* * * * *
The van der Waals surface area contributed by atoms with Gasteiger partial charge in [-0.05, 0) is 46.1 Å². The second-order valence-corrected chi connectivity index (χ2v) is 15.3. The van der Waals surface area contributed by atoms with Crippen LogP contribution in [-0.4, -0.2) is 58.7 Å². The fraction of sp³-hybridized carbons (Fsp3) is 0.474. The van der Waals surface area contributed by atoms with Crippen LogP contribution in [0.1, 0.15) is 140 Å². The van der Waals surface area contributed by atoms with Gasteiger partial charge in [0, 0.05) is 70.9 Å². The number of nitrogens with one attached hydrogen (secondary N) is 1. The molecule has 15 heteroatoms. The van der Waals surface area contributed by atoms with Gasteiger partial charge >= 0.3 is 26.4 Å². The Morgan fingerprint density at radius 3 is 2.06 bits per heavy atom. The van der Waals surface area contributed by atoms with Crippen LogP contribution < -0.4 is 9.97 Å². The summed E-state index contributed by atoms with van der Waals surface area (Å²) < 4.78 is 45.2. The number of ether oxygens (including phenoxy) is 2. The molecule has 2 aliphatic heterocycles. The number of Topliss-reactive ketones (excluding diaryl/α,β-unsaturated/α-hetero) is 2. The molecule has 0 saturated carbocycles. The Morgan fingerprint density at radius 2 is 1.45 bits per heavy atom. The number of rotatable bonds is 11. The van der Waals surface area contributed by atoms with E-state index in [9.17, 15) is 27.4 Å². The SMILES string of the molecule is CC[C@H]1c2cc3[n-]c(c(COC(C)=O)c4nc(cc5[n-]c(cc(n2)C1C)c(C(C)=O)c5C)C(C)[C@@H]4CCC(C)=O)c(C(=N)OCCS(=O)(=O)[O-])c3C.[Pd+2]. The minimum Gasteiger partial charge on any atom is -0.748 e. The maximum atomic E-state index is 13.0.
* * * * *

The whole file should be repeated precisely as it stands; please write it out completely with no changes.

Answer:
The van der Waals surface area contributed by atoms with Gasteiger partial charge in [-0.05, 0) is 46.1 Å². The second-order valence-corrected chi connectivity index (χ2v) is 15.3. The van der Waals surface area contributed by atoms with Crippen LogP contribution in [-0.4, -0.2) is 58.7 Å². The fraction of sp³-hybridized carbons (Fsp3) is 0.474. The van der Waals surface area contributed by atoms with Crippen LogP contribution in [0.1, 0.15) is 140 Å². The van der Waals surface area contributed by atoms with Gasteiger partial charge in [0, 0.05) is 70.9 Å². The number of nitrogens with one attached hydrogen (secondary N) is 1. The molecule has 15 heteroatoms. The van der Waals surface area contributed by atoms with Gasteiger partial charge >= 0.3 is 26.4 Å². The Morgan fingerprint density at radius 3 is 2.06 bits per heavy atom. The van der Waals surface area contributed by atoms with Crippen LogP contribution < -0.4 is 9.97 Å². The summed E-state index contributed by atoms with van der Waals surface area (Å²) < 4.78 is 45.2. The number of ether oxygens (including phenoxy) is 2. The molecule has 2 aliphatic heterocycles. The number of Topliss-reactive ketones (excluding diaryl/α,β-unsaturated/α-hetero) is 2. The molecule has 0 saturated carbocycles. The Morgan fingerprint density at radius 2 is 1.45 bits per heavy atom. The number of rotatable bonds is 11. The van der Waals surface area contributed by atoms with E-state index in [9.17, 15) is 27.4 Å². The SMILES string of the molecule is CC[C@H]1c2cc3[n-]c(c(COC(C)=O)c4nc(cc5[n-]c(cc(n2)C1C)c(C(C)=O)c5C)C(C)[C@@H]4CCC(C)=O)c(C(=N)OCCS(=O)(=O)[O-])c3C.[Pd+2]. The minimum Gasteiger partial charge on any atom is -0.748 e. The maximum atomic E-state index is 13.0.